Tink Fulford mending net 1954
My mother's cousin Thomas "Blue" Fulford says Tink was more of a father to him rather than an uncle since his father died when he was three. He started fishing with Tink when he was ten years old.

Blue tells how in the 1940-50s when they were running big Stop Netting crews there was fierce competition between them. Tink always wanted to catch the most fish. Sometimes he would "hog" the other crews by tricking them out of a spot if he knew there were a lot of fish there.

It was understood that if a Captain had a boat anchored in an area the other crews had to stay away. On Saturday all the crews would pull the cotton nets out of the boats and let them dry on the spreads over the weekend to keep them from rotting. If you saw a crew pulling out their net you knew they were done for the week. Tink would have his crew pull out the nets but tell them to stay around the dock. They would wait for the other crews to pull out their nets and leave and then he would pull his nets back on the boats. They would go out and anchor one of the boats on the spot Tink wanted so they would have it later when they were ready to fish.

This picture from 1954 was taken by a Tampa newspaper photographer but it wasn't necessarily staged. Mending net is what he did on days if he wasn't fishing. He gave me his old white hat like the one he is wearing in this photo the summer before he died. It was his dress hat, not for fishing.

Bradenton Herald
September 24, 1965

 "Tink" Fulford, Pioneer's Son, Dies At 62

Walton "Tink" Fulford, 62, of Cortez died Wednesday, Sept 22,1965 at Memorial Hospital. Mr. Fulford was born and lived all his life in Cortez and was the son of the late Captain William T. "Billy" Fulford who was a pioneer settler in Cortez.

Tink and Mark 1959
 Captain Fulford came to Perico Island in the 1880s from the eastern coast of North Carolina, near Moorehead City. He met and married Miss Sallie Adams of Moorehead, N. C. in Florida and their first daughter, Mrs. Dora Adams, now 75, was born on Perico Island. With his brothers, sisters and family Captain Fulford moved to Cortez in the early 1890s, which was then named Hunter's Point, later changed to Cortez.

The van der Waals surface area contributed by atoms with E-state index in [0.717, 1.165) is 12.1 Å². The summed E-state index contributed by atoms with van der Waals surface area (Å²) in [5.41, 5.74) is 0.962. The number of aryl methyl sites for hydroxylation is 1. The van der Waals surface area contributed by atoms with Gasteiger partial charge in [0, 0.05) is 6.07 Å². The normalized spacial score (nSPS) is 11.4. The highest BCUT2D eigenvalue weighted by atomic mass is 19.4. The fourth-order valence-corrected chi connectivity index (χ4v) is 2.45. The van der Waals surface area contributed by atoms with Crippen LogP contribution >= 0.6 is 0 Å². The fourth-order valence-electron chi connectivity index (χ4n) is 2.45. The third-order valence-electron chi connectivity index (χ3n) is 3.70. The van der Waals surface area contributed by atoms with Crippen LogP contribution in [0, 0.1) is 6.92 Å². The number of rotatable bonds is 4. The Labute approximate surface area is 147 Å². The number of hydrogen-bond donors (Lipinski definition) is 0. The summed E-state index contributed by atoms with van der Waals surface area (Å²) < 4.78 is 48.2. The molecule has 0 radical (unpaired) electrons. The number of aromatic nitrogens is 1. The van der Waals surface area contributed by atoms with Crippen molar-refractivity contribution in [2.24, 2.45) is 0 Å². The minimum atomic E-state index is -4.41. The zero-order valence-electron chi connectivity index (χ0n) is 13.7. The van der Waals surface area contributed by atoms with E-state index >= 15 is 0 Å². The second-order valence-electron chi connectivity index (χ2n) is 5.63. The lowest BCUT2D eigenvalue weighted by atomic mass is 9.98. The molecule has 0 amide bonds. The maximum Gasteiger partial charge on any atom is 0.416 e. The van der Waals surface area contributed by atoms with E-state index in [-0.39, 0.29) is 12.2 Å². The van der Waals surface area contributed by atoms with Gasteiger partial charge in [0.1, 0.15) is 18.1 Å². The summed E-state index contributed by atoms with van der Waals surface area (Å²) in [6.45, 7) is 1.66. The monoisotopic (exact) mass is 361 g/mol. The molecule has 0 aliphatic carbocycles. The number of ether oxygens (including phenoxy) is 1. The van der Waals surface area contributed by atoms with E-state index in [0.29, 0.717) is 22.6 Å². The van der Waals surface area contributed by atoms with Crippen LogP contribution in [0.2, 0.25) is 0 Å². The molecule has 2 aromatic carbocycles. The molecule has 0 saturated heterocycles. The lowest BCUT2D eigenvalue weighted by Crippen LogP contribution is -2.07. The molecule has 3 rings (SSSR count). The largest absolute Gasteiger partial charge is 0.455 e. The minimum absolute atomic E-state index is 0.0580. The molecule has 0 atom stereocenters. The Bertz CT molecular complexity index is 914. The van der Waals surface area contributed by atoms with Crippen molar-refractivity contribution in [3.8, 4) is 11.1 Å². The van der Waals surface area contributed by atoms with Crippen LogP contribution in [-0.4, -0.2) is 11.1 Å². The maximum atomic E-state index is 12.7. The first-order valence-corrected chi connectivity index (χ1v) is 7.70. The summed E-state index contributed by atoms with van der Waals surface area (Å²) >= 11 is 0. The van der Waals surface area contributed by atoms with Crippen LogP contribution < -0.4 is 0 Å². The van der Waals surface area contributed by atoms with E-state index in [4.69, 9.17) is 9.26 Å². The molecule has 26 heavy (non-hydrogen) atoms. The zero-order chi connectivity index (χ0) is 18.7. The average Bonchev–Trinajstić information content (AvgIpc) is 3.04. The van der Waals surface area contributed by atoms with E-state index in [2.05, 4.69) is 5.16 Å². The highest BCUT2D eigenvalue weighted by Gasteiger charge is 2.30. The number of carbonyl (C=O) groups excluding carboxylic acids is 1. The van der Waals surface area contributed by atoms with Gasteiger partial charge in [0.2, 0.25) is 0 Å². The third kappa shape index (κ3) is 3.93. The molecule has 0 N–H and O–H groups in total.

Mr. Walton Fulford owned and operated one of the largest fishing fleets on the west coast of Florida and shipped fish all over the eastern part of the country. In 1940 he opened the Fulford Fish Company in Cortez. He was a member of the Cortez Church of Christ.

Survivors include his widow, Mrs. Edith Wilson Fulford; four daughters, Mrs. Mary Green of Tallahassee, Mrs. Belinda Porterfield of Montgomery, Ala., Mrs. Irene Taylor of St. Petersburg, Mrs. Anna Dean Riddick of Hollywood, Fla.; three sons, Ralph M., Wayne W. and Gary D. Fulford all of Cortez; four sisters, Mrs. Dora Adams, Mrs. Grace Guthrie, Mrs. Sallie Moore, all of Cortez, Mrs. Bessie Henning of St. Petersburg and 13 grandchildren.

Funeral services will be Saturday at 10 A.M. at Griffith - Cline Funeral Home with Olin Hastings, of Oneco Church of Christ and Charles Geer, of Cortez Church of Christ, officiating. Burial will be in Skyway Memorial Gardens. Pallbearers will be J. O. Guthrie Jr., Thomas Fulford, Woodrow Green, O. K. Drymond, Paul Taylor and Manley Bell.